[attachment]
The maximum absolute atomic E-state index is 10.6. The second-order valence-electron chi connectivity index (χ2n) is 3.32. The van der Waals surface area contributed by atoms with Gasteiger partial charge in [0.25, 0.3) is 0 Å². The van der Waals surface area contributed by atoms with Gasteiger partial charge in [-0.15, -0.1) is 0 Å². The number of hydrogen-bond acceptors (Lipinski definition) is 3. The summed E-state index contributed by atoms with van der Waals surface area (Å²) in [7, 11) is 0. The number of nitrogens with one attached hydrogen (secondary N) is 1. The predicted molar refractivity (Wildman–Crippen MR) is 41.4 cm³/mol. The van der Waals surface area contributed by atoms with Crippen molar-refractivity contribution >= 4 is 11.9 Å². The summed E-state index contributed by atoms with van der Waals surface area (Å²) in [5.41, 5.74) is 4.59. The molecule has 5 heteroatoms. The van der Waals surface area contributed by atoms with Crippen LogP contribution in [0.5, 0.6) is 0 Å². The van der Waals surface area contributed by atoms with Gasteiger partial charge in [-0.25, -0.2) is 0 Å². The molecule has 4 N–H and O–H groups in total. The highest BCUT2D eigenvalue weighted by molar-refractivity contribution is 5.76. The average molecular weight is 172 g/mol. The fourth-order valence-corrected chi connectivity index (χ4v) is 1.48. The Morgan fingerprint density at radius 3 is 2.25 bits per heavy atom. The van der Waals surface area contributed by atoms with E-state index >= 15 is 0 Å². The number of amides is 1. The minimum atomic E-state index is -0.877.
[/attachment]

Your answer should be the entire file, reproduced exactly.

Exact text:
The maximum absolute atomic E-state index is 10.6. The second-order valence-electron chi connectivity index (χ2n) is 3.32. The van der Waals surface area contributed by atoms with Gasteiger partial charge in [0.25, 0.3) is 0 Å². The van der Waals surface area contributed by atoms with Gasteiger partial charge in [-0.15, -0.1) is 0 Å². The number of hydrogen-bond acceptors (Lipinski definition) is 3. The summed E-state index contributed by atoms with van der Waals surface area (Å²) in [7, 11) is 0. The number of nitrogens with one attached hydrogen (secondary N) is 1. The predicted molar refractivity (Wildman–Crippen MR) is 41.4 cm³/mol. The van der Waals surface area contributed by atoms with Crippen molar-refractivity contribution >= 4 is 11.9 Å². The summed E-state index contributed by atoms with van der Waals surface area (Å²) in [5.41, 5.74) is 4.59. The molecule has 5 heteroatoms. The van der Waals surface area contributed by atoms with Crippen LogP contribution in [0.5, 0.6) is 0 Å². The van der Waals surface area contributed by atoms with Gasteiger partial charge in [-0.25, -0.2) is 0 Å². The molecule has 4 N–H and O–H groups in total. The highest BCUT2D eigenvalue weighted by molar-refractivity contribution is 5.76. The average molecular weight is 172 g/mol. The fourth-order valence-corrected chi connectivity index (χ4v) is 1.48. The Morgan fingerprint density at radius 3 is 2.25 bits per heavy atom. The van der Waals surface area contributed by atoms with E-state index >= 15 is 0 Å². The number of amides is 1. The minimum atomic E-state index is -0.877.